In the mid 1960s the Boston Consulting Group (BCG) was founded to provide advice to strategic marketing planners. Building on previous work and evidence relating to the experience curve effect BCG developed a simple, but potentially powerful, framework for analysing an organization’s business with a view to providing strategic guidelines. The essentials of BCG’s growth/share matrix.
Compiling the BCG matrix
The completion of the matrix is straightforward. The four steps are:
BCG’s growth/share matrix
Interpreting and using the matrix
An illustration of a completed growth/share matrix. Having completed the growth/share matrix, each SBU may be classified as follows:
As the term implies, these products or SBUs generate more cash than they use and can be used for funding other products or SBUs.
These products or SBUs tend to be loss makers, but might provide small amounts of cash; long term their potential is usually weak. When a ‘dog’ produces a small profit it is termed a ‘cash dog’, and where it produces a loss it is termed a ‘true dog’.
Managed well, these SBUs or products have the potential to become cash cows of the future. This means that the company must maintain their market share, usually in the face of strong competition, until market growth subsides. This means that these products or SBUs tend to be heavy users of cash arising from high promotional expenditures in growth markets.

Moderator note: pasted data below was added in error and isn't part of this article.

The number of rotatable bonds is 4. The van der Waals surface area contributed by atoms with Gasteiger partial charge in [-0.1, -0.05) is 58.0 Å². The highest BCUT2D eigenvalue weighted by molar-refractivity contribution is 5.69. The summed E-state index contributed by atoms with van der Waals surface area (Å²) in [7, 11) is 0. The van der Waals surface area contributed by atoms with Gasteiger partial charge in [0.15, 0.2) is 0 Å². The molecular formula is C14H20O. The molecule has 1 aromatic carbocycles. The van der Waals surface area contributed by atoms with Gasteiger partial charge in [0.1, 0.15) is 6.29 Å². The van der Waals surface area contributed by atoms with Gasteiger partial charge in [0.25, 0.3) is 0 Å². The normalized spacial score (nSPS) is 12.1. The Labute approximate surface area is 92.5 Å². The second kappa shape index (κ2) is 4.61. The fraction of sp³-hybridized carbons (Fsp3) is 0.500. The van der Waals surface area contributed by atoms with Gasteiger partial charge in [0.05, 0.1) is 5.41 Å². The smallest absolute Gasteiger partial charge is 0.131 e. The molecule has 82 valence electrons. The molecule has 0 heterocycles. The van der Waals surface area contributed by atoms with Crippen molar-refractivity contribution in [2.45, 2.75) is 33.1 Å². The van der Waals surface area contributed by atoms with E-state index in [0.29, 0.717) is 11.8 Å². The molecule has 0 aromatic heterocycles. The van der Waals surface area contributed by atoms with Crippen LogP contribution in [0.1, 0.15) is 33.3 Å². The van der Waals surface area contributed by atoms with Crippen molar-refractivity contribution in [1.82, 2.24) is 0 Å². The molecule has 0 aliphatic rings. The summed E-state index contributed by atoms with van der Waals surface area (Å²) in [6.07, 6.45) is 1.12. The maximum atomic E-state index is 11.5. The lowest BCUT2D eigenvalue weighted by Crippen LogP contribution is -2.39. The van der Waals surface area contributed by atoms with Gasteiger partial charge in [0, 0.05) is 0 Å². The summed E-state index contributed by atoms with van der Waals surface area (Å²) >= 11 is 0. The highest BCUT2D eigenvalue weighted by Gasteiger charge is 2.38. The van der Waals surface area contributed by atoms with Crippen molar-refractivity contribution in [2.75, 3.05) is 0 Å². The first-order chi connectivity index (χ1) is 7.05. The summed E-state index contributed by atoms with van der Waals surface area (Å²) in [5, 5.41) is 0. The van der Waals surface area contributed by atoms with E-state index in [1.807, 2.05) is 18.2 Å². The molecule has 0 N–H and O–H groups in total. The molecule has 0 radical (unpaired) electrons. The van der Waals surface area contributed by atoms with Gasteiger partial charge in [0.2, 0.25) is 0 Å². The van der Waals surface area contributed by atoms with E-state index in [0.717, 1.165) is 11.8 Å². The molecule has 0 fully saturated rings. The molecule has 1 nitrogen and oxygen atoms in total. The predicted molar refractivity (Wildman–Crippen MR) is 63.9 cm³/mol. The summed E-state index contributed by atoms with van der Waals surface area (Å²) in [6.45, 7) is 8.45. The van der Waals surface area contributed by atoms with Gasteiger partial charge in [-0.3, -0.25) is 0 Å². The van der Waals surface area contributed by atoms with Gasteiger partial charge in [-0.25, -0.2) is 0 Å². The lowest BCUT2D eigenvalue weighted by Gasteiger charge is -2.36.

The concept of building a balanced portfolio
Once strategic business units have been analysed in this way, a key feature of the BCG approach is its emphasis on the need to build a balanced portfolio of businesses or products. This notion is captured in the following quote from Lancaster and Massingham:
A balanced portfolio would ideally contain few or no dogs, some problem children, some stars and some cash cows. The balance between problem children, stars and cash cows should be such as to ensure that the company has sufficient net positive cash flow from its cash cows to fund its stars and turn them eventually into cash cows. Funds from cash cows are also used to turn products which are currently problem children . . . into stars. Not all problem children can be moved in this way and eventually some of them will . . . become dogs. In the long run all dogs are potential candidates for elimination from the product range.
A balanced portfolio is thus intended to ensure sufficient positive net cash flow to guarantee longrun success for the company as a whole. In order to achieve this, each SBU or product must be analysed and a decision made as to which of the following strategies is to be applied in order to maintain the balanced portfolio:
Example of a completed BCG matrix
The BCG approach offers a simple method of analysing and evaluating current businesses, and is a relatively straightforward way of arriving at future strategies for them. There are, however, a number of problems with the use of the BCG growth/share matrix.
Criticisms and limitations of the BCG approach
Among the major criticisms and limitations of this portfolio technique we include:
Partly because of these criticisms, a number of other techniques have been developed which go some way to countering these problems. The techniques we now examine are some of the better known examples of these, i.e. the McKinsey/General Electric business screen, the Shell International directional policy matrix, and the product life cycle portfolio matrix. We commence with the McKinsey/General Electric model.
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